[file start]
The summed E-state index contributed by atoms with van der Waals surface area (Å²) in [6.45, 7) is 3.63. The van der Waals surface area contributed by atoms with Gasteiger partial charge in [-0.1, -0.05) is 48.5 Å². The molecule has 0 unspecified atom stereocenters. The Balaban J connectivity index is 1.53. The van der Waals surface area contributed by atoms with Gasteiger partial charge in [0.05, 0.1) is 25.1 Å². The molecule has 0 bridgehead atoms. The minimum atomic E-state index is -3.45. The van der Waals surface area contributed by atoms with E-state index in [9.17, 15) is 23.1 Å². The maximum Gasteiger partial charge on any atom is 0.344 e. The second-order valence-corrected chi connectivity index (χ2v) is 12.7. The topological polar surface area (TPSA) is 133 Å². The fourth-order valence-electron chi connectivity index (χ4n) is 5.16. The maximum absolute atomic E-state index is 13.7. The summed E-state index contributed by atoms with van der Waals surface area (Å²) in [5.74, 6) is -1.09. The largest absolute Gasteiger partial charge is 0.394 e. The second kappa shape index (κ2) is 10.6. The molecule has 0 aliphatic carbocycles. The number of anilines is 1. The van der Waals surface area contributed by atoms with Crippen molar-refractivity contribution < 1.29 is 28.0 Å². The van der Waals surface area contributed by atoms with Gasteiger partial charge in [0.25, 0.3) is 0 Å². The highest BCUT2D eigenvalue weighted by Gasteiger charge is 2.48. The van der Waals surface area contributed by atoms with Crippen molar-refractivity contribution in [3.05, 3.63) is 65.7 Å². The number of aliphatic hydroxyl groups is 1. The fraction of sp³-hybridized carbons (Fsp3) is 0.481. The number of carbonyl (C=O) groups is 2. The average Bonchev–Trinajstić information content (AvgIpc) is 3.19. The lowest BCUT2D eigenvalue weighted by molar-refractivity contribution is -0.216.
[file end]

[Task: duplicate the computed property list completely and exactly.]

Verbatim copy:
The summed E-state index contributed by atoms with van der Waals surface area (Å²) in [6.45, 7) is 3.63. The van der Waals surface area contributed by atoms with Gasteiger partial charge in [-0.1, -0.05) is 48.5 Å². The molecule has 0 unspecified atom stereocenters. The Balaban J connectivity index is 1.53. The van der Waals surface area contributed by atoms with Gasteiger partial charge in [0.05, 0.1) is 25.1 Å². The molecule has 0 bridgehead atoms. The minimum atomic E-state index is -3.45. The van der Waals surface area contributed by atoms with E-state index in [9.17, 15) is 23.1 Å². The maximum Gasteiger partial charge on any atom is 0.344 e. The second-order valence-corrected chi connectivity index (χ2v) is 12.7. The topological polar surface area (TPSA) is 133 Å². The fourth-order valence-electron chi connectivity index (χ4n) is 5.16. The maximum absolute atomic E-state index is 13.7. The summed E-state index contributed by atoms with van der Waals surface area (Å²) in [5.74, 6) is -1.09. The largest absolute Gasteiger partial charge is 0.394 e. The second kappa shape index (κ2) is 10.6. The molecule has 0 aliphatic carbocycles. The number of anilines is 1. The van der Waals surface area contributed by atoms with Crippen molar-refractivity contribution < 1.29 is 28.0 Å². The van der Waals surface area contributed by atoms with Gasteiger partial charge in [0.25, 0.3) is 0 Å². The highest BCUT2D eigenvalue weighted by Gasteiger charge is 2.48. The van der Waals surface area contributed by atoms with Crippen molar-refractivity contribution in [3.05, 3.63) is 65.7 Å². The number of aliphatic hydroxyl groups is 1. The fraction of sp³-hybridized carbons (Fsp3) is 0.481. The number of carbonyl (C=O) groups is 2. The average Bonchev–Trinajstić information content (AvgIpc) is 3.19. The lowest BCUT2D eigenvalue weighted by molar-refractivity contribution is -0.216.